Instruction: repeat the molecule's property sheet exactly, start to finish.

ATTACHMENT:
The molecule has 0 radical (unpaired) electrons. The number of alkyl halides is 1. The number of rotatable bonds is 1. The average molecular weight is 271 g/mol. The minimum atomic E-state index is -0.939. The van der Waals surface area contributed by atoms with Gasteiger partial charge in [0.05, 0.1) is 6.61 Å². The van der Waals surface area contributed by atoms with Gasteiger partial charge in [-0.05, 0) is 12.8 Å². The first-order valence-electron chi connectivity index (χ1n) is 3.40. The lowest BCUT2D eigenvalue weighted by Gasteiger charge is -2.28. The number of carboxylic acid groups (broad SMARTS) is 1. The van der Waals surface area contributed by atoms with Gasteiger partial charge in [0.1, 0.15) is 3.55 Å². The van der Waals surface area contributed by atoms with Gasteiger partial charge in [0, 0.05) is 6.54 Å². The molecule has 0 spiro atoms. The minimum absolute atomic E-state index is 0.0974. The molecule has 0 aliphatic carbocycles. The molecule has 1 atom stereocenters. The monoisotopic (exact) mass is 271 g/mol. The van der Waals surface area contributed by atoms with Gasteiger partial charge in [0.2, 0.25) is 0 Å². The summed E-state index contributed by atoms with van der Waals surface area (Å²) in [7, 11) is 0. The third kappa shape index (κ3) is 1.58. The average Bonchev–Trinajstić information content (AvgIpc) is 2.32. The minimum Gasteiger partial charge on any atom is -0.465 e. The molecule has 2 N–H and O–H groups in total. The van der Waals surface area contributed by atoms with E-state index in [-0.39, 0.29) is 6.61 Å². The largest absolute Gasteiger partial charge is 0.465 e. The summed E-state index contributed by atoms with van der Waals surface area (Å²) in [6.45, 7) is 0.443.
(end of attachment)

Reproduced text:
The molecule has 0 radical (unpaired) electrons. The number of alkyl halides is 1. The number of rotatable bonds is 1. The average molecular weight is 271 g/mol. The minimum atomic E-state index is -0.939. The van der Waals surface area contributed by atoms with Gasteiger partial charge in [0.05, 0.1) is 6.61 Å². The van der Waals surface area contributed by atoms with Gasteiger partial charge in [-0.05, 0) is 12.8 Å². The first-order valence-electron chi connectivity index (χ1n) is 3.40. The lowest BCUT2D eigenvalue weighted by Gasteiger charge is -2.28. The number of carboxylic acid groups (broad SMARTS) is 1. The van der Waals surface area contributed by atoms with Gasteiger partial charge in [0.1, 0.15) is 3.55 Å². The van der Waals surface area contributed by atoms with Gasteiger partial charge in [0, 0.05) is 6.54 Å². The molecule has 0 spiro atoms. The minimum absolute atomic E-state index is 0.0974. The molecule has 0 aliphatic carbocycles. The molecule has 1 atom stereocenters. The monoisotopic (exact) mass is 271 g/mol. The van der Waals surface area contributed by atoms with Gasteiger partial charge in [0.2, 0.25) is 0 Å². The summed E-state index contributed by atoms with van der Waals surface area (Å²) in [7, 11) is 0. The third kappa shape index (κ3) is 1.58. The average Bonchev–Trinajstić information content (AvgIpc) is 2.32. The minimum Gasteiger partial charge on any atom is -0.465 e. The molecule has 2 N–H and O–H groups in total. The van der Waals surface area contributed by atoms with E-state index in [-0.39, 0.29) is 6.61 Å². The largest absolute Gasteiger partial charge is 0.465 e. The summed E-state index contributed by atoms with van der Waals surface area (Å²) in [6.45, 7) is 0.443.